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A common refrain in discussions around cultural translations is one of appreciation without appropriation, which marks the right for a culture to speak for itself rather than be spoken for by others. The distinction makes space for complicated realities against simple-minded and fear-based stereotypes.

As another Hallowe’en passes, the discussion about cultural appropriation plays out through the politics of costume. On the one hand, the dress-up can be read as satire and charges of insensitivity are the product of political correctness run amuck. On the other hand, these often slutty caricatures have historical and cultural references that are rooted in ignorance, racism and violence, and to not acknowledge this patronage perpetuates it. Intention surely must matter, but it cannot alone measure the harm or innocence of an action.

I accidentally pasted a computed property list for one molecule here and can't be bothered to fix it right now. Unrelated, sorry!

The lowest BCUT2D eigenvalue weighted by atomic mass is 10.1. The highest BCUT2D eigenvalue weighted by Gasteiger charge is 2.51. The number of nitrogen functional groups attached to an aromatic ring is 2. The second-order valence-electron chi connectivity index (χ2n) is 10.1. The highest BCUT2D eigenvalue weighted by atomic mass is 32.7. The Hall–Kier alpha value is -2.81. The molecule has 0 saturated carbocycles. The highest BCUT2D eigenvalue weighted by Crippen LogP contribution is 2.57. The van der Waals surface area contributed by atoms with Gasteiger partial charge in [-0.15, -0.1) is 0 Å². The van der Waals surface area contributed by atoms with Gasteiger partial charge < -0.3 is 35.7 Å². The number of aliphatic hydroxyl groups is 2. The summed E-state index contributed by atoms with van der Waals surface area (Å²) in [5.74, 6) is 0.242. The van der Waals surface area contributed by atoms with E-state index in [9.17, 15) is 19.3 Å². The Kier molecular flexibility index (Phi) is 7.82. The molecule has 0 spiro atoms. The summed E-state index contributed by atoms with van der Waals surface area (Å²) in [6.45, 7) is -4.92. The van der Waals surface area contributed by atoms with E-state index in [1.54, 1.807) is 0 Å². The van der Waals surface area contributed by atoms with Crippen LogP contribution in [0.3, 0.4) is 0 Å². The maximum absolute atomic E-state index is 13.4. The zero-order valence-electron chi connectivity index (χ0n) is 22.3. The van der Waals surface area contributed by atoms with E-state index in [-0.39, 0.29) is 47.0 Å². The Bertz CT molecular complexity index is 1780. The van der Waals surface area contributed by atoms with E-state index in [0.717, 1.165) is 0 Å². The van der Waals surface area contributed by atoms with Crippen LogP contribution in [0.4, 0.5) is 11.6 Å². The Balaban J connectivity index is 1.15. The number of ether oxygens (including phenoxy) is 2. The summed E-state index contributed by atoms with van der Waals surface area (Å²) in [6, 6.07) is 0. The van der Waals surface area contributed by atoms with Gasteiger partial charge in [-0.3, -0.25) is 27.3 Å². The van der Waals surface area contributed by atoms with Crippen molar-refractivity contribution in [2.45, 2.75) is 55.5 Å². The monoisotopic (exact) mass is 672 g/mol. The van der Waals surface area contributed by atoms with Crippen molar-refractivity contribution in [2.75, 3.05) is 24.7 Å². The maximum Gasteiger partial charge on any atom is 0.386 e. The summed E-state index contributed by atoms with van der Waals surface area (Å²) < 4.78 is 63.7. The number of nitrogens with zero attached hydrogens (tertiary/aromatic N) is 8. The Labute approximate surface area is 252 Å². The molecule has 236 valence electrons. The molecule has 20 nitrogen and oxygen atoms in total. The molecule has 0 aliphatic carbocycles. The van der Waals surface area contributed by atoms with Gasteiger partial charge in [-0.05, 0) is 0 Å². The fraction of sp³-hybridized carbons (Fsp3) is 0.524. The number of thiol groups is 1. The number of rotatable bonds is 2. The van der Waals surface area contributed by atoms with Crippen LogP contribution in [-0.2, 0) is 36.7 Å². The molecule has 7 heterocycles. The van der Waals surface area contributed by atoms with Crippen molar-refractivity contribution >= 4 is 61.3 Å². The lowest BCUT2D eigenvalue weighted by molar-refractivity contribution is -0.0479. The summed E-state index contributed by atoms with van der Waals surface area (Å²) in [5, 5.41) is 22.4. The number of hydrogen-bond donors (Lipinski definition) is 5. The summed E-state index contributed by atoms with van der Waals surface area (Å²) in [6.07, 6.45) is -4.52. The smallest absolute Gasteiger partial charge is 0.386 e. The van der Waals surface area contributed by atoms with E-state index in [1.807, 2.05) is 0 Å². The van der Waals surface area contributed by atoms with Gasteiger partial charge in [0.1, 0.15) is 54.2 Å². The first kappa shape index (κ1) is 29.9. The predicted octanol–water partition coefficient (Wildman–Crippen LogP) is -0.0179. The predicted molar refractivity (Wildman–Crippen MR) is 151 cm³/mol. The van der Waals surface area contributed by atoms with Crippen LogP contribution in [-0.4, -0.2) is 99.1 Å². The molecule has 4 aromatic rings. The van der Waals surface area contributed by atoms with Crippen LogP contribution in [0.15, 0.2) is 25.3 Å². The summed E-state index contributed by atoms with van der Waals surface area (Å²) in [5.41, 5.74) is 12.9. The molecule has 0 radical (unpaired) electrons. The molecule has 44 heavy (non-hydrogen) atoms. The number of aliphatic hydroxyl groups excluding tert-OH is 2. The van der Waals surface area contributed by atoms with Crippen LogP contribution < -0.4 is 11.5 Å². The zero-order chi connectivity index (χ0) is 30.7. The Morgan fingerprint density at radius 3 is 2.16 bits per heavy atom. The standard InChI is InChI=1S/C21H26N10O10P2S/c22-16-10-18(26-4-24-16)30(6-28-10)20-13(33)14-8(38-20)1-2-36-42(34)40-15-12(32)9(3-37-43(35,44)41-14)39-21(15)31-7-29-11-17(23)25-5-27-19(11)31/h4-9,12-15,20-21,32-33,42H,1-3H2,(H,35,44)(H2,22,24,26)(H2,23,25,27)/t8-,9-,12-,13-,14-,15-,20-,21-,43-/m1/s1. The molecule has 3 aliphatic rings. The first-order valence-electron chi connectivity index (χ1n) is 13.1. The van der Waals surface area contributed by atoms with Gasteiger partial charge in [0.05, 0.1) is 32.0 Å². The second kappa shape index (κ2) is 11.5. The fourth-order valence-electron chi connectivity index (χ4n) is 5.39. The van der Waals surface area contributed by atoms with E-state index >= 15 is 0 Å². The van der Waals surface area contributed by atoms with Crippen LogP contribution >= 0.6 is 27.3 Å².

In a globalized world, cultural appropriations or translations are inevitable and we all partake of them. As artists, we are nothing without the world–people and places–to conjure our imagination, to reference, to speak to and through us. Identity is so much these translations from who we are into what we hope to become. And this might point to an ethical line: to perform another without consent is appropriation. To perform oneself as an uncertain evolution is not necessarily appreciation, but at least it intimately connects an identity to the world. It inserts responsibility and evokes the need to be mindful of one’s environment. The appreciation comes from building a substantial relationship between oneself and what we forage, to be intimately vulnerable to the fate of what sustains us.

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